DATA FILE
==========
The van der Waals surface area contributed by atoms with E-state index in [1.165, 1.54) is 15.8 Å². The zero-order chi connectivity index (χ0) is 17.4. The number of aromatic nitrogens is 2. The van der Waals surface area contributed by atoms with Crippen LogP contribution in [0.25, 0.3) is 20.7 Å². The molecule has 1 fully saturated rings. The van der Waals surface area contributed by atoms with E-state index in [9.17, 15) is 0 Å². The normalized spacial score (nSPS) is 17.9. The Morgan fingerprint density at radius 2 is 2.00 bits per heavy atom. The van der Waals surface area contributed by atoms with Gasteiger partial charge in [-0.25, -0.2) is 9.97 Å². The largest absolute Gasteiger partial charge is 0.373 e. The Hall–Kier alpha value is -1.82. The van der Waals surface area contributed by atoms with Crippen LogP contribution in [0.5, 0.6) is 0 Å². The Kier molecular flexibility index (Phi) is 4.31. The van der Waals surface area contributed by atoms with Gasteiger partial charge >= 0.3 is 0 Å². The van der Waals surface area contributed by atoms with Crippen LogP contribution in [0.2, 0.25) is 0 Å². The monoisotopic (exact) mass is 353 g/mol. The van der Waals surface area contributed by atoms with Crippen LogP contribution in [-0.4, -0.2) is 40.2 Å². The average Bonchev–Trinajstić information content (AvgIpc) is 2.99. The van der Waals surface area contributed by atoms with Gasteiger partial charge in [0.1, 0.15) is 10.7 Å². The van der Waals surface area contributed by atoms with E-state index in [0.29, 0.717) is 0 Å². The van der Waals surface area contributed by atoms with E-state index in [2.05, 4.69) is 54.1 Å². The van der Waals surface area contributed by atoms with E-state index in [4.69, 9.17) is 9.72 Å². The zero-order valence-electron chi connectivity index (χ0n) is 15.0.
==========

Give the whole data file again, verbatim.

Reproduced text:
The van der Waals surface area contributed by atoms with E-state index in [1.165, 1.54) is 15.8 Å². The zero-order chi connectivity index (χ0) is 17.4. The number of aromatic nitrogens is 2. The van der Waals surface area contributed by atoms with Crippen LogP contribution in [0.25, 0.3) is 20.7 Å². The molecule has 1 fully saturated rings. The van der Waals surface area contributed by atoms with E-state index in [9.17, 15) is 0 Å². The normalized spacial score (nSPS) is 17.9. The Morgan fingerprint density at radius 2 is 2.00 bits per heavy atom. The van der Waals surface area contributed by atoms with Gasteiger partial charge in [-0.25, -0.2) is 9.97 Å². The largest absolute Gasteiger partial charge is 0.373 e. The Hall–Kier alpha value is -1.82. The van der Waals surface area contributed by atoms with Crippen LogP contribution in [0.5, 0.6) is 0 Å². The Kier molecular flexibility index (Phi) is 4.31. The van der Waals surface area contributed by atoms with Gasteiger partial charge >= 0.3 is 0 Å². The van der Waals surface area contributed by atoms with Crippen LogP contribution in [0.2, 0.25) is 0 Å². The monoisotopic (exact) mass is 353 g/mol. The van der Waals surface area contributed by atoms with Crippen LogP contribution in [-0.4, -0.2) is 40.2 Å². The average Bonchev–Trinajstić information content (AvgIpc) is 2.99. The van der Waals surface area contributed by atoms with Gasteiger partial charge in [0.1, 0.15) is 10.7 Å². The van der Waals surface area contributed by atoms with E-state index in [0.29, 0.717) is 0 Å². The van der Waals surface area contributed by atoms with E-state index in [2.05, 4.69) is 54.1 Å². The van der Waals surface area contributed by atoms with E-state index in [4.69, 9.17) is 9.72 Å². The zero-order valence-electron chi connectivity index (χ0n) is 15.0.